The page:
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Hard Working Blogging Tactics That Won’t Scale

For most business bootstrappers, starting a blog is the best way to get the marketing ball rolling. But blogging isn’t as easy as it was a few years ago. Readers aren’t enamored with the platform and competition for attention gets nastier every day.

Having a successful blog means more traffic, better search listings, excellent positioning as an authority and a great place to do impromptu product research.

Problem is that everyone else is in on the secret and they want a piece of your reader’s shrinking attention too.

The New Blog Dilemma

Hyper-competition means that reader growth tactics that worked in 2010 won’t work now. You need an edge from outside the “blogging to blog” space.

I suggest we borrow a few strategies from Growth Hackers. Growth hackers are marketing-obsessed engineers that see attracting visitors as an engineering problem. They are systematic, obsessed, and relentless. Their tactics are cunning and refined by constant testing.

With new sites growth hackers rely on tactics that are manual and time intensive.

For example, they call every friend and invite them to join their mailing list and like them on Facebook.

They call new customers and conduct surveys using Google forms.

They cold-call prospects and won’t hang up the phone until they understand why the prospect said yes, no, or maybe.

Or like AirBnB’s case they devise a hack that automatically posts new rentals on Craigslist. Reddit created dummy accounts to fake social proof until the real audience showed up.

Like I said…this stuff doesn’t scale but they help the startup learn, test, adapt, and grow fast.

Growth Hacking Your Blog

Blog bootstrappers can apply these same tactics.

Like early stage startups, blogs publishers struggle to find a product/market fit. In this case, the blog’s editorial is the product and readers are the market.

The goal is to quickly find the editorial mix that attracts the right readers. In true early stage tradition, these tactics are time and labor intensive but they are incredibly valuable. So valuable that you need to carve out the time to do at least 1–2 of these tactics.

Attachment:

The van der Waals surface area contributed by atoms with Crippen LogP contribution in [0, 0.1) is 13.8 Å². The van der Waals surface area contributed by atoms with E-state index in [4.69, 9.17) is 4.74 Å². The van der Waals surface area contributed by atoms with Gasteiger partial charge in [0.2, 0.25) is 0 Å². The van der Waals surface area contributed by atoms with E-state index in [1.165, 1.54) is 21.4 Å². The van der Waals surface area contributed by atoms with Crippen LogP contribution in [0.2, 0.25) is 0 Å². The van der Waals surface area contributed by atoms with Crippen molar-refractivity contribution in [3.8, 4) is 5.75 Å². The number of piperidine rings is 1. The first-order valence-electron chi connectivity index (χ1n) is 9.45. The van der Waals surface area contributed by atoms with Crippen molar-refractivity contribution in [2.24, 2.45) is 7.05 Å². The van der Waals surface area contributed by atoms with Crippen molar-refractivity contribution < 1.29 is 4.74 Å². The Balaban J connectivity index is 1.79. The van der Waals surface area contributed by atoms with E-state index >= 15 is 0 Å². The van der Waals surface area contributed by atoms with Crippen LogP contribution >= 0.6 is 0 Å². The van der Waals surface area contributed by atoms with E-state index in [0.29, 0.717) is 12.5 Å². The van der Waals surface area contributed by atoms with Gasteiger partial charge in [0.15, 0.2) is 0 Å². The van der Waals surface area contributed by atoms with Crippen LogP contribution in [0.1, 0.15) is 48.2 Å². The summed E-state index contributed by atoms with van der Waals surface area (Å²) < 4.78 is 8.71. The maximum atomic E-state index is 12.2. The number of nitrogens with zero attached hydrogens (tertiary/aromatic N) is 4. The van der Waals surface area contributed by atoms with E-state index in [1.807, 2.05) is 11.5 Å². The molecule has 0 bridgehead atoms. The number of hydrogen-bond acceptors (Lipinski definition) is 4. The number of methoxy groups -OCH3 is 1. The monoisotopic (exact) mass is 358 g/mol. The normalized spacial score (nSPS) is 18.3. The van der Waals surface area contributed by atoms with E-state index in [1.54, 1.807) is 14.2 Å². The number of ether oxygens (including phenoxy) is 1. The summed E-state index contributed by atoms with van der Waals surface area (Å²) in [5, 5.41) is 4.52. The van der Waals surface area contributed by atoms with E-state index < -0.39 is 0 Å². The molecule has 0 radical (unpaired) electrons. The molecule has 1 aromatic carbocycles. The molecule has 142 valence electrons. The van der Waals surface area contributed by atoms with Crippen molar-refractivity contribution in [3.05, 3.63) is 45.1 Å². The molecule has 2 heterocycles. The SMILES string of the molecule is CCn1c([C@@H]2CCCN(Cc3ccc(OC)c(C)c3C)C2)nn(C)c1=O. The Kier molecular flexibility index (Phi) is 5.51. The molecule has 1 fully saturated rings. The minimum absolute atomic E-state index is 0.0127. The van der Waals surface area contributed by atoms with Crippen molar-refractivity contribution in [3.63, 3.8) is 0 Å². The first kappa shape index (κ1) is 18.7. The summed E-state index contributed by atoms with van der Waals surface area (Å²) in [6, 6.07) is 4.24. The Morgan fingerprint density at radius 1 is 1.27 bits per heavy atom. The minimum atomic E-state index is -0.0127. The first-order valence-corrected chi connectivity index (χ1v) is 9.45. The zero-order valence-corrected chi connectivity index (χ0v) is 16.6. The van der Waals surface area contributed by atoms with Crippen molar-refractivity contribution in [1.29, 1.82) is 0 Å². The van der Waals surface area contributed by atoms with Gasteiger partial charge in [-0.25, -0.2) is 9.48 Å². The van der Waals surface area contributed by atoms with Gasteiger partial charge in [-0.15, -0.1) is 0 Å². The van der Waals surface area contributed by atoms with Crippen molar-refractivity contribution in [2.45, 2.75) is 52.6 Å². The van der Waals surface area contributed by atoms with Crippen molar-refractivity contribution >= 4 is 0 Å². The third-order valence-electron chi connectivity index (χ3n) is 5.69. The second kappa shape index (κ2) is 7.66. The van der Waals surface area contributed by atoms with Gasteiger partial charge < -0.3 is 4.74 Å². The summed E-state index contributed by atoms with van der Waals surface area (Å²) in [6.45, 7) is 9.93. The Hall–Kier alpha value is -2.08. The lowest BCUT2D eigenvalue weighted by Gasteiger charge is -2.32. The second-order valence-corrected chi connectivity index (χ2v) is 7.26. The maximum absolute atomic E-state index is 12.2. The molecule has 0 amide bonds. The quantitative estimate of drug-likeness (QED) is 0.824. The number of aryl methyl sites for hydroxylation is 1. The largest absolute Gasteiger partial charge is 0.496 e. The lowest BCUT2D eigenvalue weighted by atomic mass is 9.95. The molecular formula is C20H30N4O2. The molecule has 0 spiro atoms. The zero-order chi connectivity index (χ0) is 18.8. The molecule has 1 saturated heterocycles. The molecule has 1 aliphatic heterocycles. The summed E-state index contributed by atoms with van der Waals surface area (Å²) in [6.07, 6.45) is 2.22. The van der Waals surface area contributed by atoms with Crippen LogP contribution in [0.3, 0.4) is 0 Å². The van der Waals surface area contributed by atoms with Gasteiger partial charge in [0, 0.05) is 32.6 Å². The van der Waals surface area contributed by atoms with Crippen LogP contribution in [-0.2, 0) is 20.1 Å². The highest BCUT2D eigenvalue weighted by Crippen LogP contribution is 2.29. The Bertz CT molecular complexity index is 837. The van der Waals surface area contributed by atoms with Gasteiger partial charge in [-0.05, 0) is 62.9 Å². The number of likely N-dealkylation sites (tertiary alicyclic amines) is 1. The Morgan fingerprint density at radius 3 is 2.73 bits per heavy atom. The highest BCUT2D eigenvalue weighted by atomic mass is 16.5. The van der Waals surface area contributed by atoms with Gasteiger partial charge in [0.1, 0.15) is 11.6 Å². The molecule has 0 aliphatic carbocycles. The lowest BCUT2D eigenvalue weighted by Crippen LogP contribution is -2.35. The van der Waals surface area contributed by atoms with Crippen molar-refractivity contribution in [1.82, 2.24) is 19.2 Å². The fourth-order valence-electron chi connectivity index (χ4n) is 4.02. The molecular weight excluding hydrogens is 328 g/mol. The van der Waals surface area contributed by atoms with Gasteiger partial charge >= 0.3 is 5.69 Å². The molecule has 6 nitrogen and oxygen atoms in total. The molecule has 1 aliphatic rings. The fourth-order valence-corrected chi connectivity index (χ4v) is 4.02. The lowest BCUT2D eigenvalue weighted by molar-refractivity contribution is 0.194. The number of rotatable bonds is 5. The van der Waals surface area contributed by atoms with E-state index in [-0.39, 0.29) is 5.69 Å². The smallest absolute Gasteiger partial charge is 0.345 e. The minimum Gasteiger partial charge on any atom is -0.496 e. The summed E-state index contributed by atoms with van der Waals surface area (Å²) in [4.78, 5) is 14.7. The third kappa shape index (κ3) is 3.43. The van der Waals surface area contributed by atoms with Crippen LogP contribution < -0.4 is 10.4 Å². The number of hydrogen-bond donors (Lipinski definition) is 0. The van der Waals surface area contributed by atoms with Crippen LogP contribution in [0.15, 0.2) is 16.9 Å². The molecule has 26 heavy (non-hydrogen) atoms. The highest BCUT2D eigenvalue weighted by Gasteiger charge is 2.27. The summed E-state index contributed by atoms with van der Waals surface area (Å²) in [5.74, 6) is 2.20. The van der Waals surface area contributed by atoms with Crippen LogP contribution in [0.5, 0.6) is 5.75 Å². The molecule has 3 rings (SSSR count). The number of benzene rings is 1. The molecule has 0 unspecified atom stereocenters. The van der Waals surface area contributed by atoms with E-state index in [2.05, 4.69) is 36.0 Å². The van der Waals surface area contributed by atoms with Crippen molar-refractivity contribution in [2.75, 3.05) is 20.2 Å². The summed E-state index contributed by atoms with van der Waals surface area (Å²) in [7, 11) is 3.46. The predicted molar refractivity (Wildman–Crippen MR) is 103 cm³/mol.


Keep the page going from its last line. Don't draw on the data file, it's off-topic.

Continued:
• Email every commenter and ask them why they visited the blog and what prompted them to comment.
  • Holding a Google Hangout with your first 10 blog email subscribers and chatting about what they love to read.
  • Test blog headlines on Twitter, Facebook, and/or LinkedIn turning the most shared headline into a full post
  • Create a simple pop-up that asks “Did you like that post? Yes or No?” Ask for an email address for follow-up. It’s cool to see how helpful people are when they feel their opinion is respected.
  • Model, Evaluate and Roll-Out — When I started Pushing Social, I spent a month identifying and categorizing the most popular blog posts in the “blogging about blogging” space. I found that the top posts shared certain characteristics. I mimicked these characteristics in my posts. This experiment yielded 5 reliable blog post templates that consistently do well with my audience.
  • Follow-up with every retweeter and ask them why they hit the retweet button.  Ask them what type of information they would like feed their audience on a daily basis. Ask them which blogs are on their day-to-day reading list and why.
  • Go Hunting For Curators:  Every audience has a few people who are very good at finding and repurposing content. Kristi Hines is a great example in the social media and content marketing space. Seek these people out and ask them to describe what is missing in the editorial lineup of the popular blogs. Pay them for their time if you need to, this information is worth it.

As I said, these tactics don’t scale one bit. Each one will take at least a week of research to hunt down people, schedule Skype chats , and so on. But at the end of the process you’ll know:

  • What prompts people to comment?
  • What entices readers to open their kimono and give your their email address?
  • A few reasonably safe headlines to use when you write your next post.
  • Why people thinks your stuff rocks or sucks
  • A decent blueprint of what editorial works in your niche and how the big boys earned their stripes.
  • How to get retweeted, liked, or LinkedUp

Back to You

The secret to beating the pants of your competitors by writing about stuff they missed. All of this info will come from the person you care about most — your reader.

About Stan

Stan Smith is the CEO of Pushing Social a content marketing consultancy for aggressive, results-focused organizations.

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